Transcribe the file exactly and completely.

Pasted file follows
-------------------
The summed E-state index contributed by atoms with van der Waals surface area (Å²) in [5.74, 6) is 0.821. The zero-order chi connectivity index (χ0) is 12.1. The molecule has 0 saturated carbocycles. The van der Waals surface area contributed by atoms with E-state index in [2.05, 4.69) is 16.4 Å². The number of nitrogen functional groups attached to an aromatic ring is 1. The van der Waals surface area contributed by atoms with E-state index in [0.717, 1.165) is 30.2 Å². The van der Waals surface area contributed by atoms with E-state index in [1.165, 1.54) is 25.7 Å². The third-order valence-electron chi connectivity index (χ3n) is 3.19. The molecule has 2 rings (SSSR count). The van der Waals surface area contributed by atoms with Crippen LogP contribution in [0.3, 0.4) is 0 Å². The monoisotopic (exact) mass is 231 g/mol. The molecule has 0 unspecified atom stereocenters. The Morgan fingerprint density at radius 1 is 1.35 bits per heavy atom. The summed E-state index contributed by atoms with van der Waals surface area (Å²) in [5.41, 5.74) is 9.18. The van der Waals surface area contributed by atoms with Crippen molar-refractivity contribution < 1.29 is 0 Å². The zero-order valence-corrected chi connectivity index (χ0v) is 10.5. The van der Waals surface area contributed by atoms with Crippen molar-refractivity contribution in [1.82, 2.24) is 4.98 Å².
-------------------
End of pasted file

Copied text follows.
The summed E-state index contributed by atoms with van der Waals surface area (Å²) in [5.74, 6) is 0.821. The zero-order chi connectivity index (χ0) is 12.1. The molecule has 0 saturated carbocycles. The van der Waals surface area contributed by atoms with E-state index in [2.05, 4.69) is 16.4 Å². The number of nitrogen functional groups attached to an aromatic ring is 1. The van der Waals surface area contributed by atoms with E-state index in [0.717, 1.165) is 30.2 Å². The van der Waals surface area contributed by atoms with E-state index in [1.165, 1.54) is 25.7 Å². The third-order valence-electron chi connectivity index (χ3n) is 3.19. The molecule has 2 rings (SSSR count). The van der Waals surface area contributed by atoms with Crippen LogP contribution in [0.3, 0.4) is 0 Å². The monoisotopic (exact) mass is 231 g/mol. The molecule has 0 unspecified atom stereocenters. The Morgan fingerprint density at radius 1 is 1.35 bits per heavy atom. The summed E-state index contributed by atoms with van der Waals surface area (Å²) in [5.41, 5.74) is 9.18. The van der Waals surface area contributed by atoms with Crippen molar-refractivity contribution < 1.29 is 0 Å². The zero-order valence-corrected chi connectivity index (χ0v) is 10.5. The van der Waals surface area contributed by atoms with Crippen molar-refractivity contribution in [1.82, 2.24) is 4.98 Å².